Baaton Baaton Mein

Paresh Rawal to SRK, how Bollywood plays eunuchs and cross-dressers

Almost all actors, including Kishore Kumar, Shammi Kapoor, Dharmendra, Sanjay Dutt and Aamir Khan, have played with gender identities in their films.

 |  Baaton Baaton Mein  |  6-minute read |   16-09-2016
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Gender and identity are almost synonymous in the society we live in. Our primary identity is derived from the gender we are born into. Then come religion, class, caste and many other subdivisions.

That answers why eunuchs (narnban) and cross-dressers (zenanas) threaten our idea of identity to the extent that we sideline them to the periphery of our civilisation.

Now, that was not always the case. In the Mahabharata, Arjun as a eunuch-transvestite performs rituals during childbirth and weddings, something we can identify with present day "hijras". During the Pandava’s Agyatvaas, the one-year exile where they had to conceal their identity, Arjun cross dresses as Brihannala, a dance guru and escapes exposure.

In Brajbhoomi, many male devotees of Krishna dress up as Radha, expressing their admiration for him. It is no surprise that in the KamaSutra there is mention of people of the "tritiya-prakriti", the third gender participating in "fellatio" or oral sex with others.

It is only much later during the British Raj that authorities attempted to eradicate them labelling them as "criminal tribes". The representation of eunuchs and cross-dressers in Hindi films is as sensitive and tragic as entertaining.

Tikku

In Mahesh Bhatt’s Tamanna (1997), Paresh Rawal as Tikku, a eunuch working as a hairdresser in the Hindi film industry, explores delicate feminine sentiments.

paresh-embed_091616064305.jpg Bollywood as an industry has been welcoming to the third gender. 

Inseparable from his dead mother, Tikku adopts a cast-away girl child to heal his sorrow. In a society which functions around profits and losses, a eunuch living a cursed life proves more tender than most others. Rawal as the fragile yet robust Tikku portrays the character of a single father who is characteristically more mother-like.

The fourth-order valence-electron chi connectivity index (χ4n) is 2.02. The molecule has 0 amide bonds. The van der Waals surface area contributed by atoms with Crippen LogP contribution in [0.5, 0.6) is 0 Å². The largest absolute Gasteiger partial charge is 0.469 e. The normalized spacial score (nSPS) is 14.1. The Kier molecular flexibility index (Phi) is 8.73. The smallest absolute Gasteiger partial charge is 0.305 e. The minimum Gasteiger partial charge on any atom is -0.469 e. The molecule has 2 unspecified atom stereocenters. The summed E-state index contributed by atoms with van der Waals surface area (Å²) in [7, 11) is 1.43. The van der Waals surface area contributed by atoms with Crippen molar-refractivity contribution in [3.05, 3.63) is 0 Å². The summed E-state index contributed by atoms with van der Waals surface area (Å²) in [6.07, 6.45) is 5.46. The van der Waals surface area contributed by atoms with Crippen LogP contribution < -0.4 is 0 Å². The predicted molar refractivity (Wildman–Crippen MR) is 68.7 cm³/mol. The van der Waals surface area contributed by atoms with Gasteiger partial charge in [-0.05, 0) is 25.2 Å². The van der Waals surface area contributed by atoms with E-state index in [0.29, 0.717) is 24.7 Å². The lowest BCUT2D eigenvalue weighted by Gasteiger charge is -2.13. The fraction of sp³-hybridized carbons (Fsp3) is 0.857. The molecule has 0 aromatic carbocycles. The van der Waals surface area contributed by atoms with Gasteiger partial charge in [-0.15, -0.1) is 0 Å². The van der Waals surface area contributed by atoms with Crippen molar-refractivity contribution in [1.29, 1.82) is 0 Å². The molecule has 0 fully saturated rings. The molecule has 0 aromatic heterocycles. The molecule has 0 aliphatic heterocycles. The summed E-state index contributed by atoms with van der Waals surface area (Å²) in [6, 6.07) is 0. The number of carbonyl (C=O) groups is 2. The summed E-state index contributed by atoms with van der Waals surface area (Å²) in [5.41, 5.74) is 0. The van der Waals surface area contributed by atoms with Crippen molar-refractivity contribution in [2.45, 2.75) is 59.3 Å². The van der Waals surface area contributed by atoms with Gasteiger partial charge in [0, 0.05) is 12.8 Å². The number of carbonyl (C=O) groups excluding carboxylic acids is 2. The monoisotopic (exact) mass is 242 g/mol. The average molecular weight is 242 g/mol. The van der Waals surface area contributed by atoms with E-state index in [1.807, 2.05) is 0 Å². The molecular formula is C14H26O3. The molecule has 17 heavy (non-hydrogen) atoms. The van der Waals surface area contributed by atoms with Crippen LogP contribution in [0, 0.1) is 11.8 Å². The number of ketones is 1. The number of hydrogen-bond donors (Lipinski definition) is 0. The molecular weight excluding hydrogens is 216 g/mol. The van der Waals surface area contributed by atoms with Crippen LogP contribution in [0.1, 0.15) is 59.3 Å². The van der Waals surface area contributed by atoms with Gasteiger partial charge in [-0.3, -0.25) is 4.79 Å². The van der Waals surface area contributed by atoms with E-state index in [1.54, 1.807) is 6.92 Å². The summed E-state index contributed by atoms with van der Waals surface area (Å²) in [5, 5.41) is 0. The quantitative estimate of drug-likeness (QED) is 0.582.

In a scene where he explains his distress as the guardian of his incorrigible and undisciplined child Tamanna to the heroine he works for, the actor is phenomenal in his encapsulation of Tikku’s anima.

As a eunuch, his trials make him sensitive rather than frightening. Much like any lone woman he is one against many at multiple occasions.

It is important to notice that Bollywood as an industry is more welcoming to the third gender since many like Tikku make their livelihood based on their occupational identity.

In a film where a matriarch, Zohra Sehgal, declares female foeticide as an ascending order in the society, a "deficient" hijra makes for progressive headlines.

Chachi aka Lakshmi Godbole

Gulzar’s "Chupdi chupdi chachi" marks the entry of the extraordinary Kamal Haasan, as Jai Prakash Paswan in the guise of the stupendous Lakshmi Godbole. Chachi is the centre of admiration of not just Amrish Puri as Durgaprasd Bharadwaj and Paresh Rawal as Hari Bhai but his audience who can’t stop gushing at her grace, poise, humour, presence of mind and heroism.

chachi-embed_091616055023.jpg Chachi, played by Kamal Haasan, struggles to ward off male attention in Chachi 420. 

Despite being aware of the cross-dressing, we believe, accept in fact, Chachi as the perfect balance in an imperfect world. She is our superhero in her traditional garb with the best of male and female attributes rolled into one. Michael Westmore, an American make up artist, transforms Haasan into Chachi taking us on a trip of rib-tickling repartee.

As a country we have fancied cross-dressing as an art. That accompanied with the actor’s impeccable rendition of a female character makes Chachi 420 a celebration of love, traditions and feminism.

Role reversal happens as Jai takes up the role of the mother instead of the father that he originally is. That calls for disrupting gender stereotypes and making the father-mother equation with the child flexible.